The Dementia Questionnaire for Mentally Retarded Persons (DMR),27,28 a standardized test designed to measure symptoms of dementia in patients with Down syndrome, was administered to the caregivers of the Down syndrome group participants. The DMR provides scores from a cognitive scale, a social scale, and overall test results. Because of the relatively small sample size and the challenges in accurately diagnosing dementia in patients with Down syndrome, we did not use the DMR scale to stratify our sample into a demented and nondemented group; instead, we analyzed the DMR scale scores as continuous variables. Previous studies of Down syndrome have used the DMR scale scores as continuous variables.2931 Moreover, all but 2 of the Down syndrome subjects were 50 years or younger, an age group with a reported dementia prevalence of less than 10%.32,33 The Neuropsychology Behavior and Affect Profile–Dementia (NBAP-D),3438 a standardized test designed to assess emotional and behavioral functioning of adults with brain injuries or other neurological disorders, also was administered to the caregivers of the participants with Down syndrome. The NBAP-D contains 5 clinical scales measuring inappropriateness, pragnosia (ie, pragmatics of communication style or social discourse), indifference, depression, and mania. Age-corrected NBAP-D scale scores were used to examine the relationship between behavior function and levels of [18F]FDDNP binding. Participants with Down syndrome were assessed by having a family/caregiver informant who had known the subject for at least 5 years complete both tests. Table 1 provides mean scores from the DMR and NBAP-D scales for the Down syndrome group.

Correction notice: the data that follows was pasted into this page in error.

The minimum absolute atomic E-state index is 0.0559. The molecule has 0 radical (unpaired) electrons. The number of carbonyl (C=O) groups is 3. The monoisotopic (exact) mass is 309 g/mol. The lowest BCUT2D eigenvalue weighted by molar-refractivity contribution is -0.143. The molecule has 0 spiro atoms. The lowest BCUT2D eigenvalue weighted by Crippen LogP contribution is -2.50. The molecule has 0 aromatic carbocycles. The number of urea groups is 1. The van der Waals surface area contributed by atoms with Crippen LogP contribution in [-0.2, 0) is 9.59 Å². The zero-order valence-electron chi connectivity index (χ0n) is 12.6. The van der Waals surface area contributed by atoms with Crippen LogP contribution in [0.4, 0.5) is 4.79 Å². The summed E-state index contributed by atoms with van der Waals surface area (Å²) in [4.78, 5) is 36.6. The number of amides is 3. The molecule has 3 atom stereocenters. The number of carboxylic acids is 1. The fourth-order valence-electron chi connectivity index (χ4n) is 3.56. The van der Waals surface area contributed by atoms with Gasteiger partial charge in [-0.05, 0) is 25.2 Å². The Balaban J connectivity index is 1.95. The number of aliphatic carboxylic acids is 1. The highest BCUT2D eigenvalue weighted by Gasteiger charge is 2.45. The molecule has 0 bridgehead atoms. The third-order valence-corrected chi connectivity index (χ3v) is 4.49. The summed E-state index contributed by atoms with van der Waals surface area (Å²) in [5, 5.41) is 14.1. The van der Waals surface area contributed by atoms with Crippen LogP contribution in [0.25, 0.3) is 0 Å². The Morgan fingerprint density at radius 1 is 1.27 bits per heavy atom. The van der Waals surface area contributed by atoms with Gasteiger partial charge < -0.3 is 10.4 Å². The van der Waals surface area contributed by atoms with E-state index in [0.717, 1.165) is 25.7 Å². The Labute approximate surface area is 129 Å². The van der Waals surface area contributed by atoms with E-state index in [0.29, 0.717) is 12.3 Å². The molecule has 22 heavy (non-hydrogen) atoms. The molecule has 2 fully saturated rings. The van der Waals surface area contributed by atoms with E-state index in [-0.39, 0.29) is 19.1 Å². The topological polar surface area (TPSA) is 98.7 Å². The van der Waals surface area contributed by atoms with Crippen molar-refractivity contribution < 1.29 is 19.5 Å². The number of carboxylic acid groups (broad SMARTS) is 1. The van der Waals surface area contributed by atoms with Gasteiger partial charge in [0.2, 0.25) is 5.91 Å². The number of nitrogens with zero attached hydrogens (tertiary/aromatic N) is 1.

Table 1
Neuropsychological Test Scores for Study Participants With Down Syndrome

Written informed consent was obtained in accordance with the University of California, Los Angeles, Office of Protection of Research Subjects. Cumulative radiation dosimetry for all scans was below the mandated maximum annual dose and in compliance with state and federal regulations.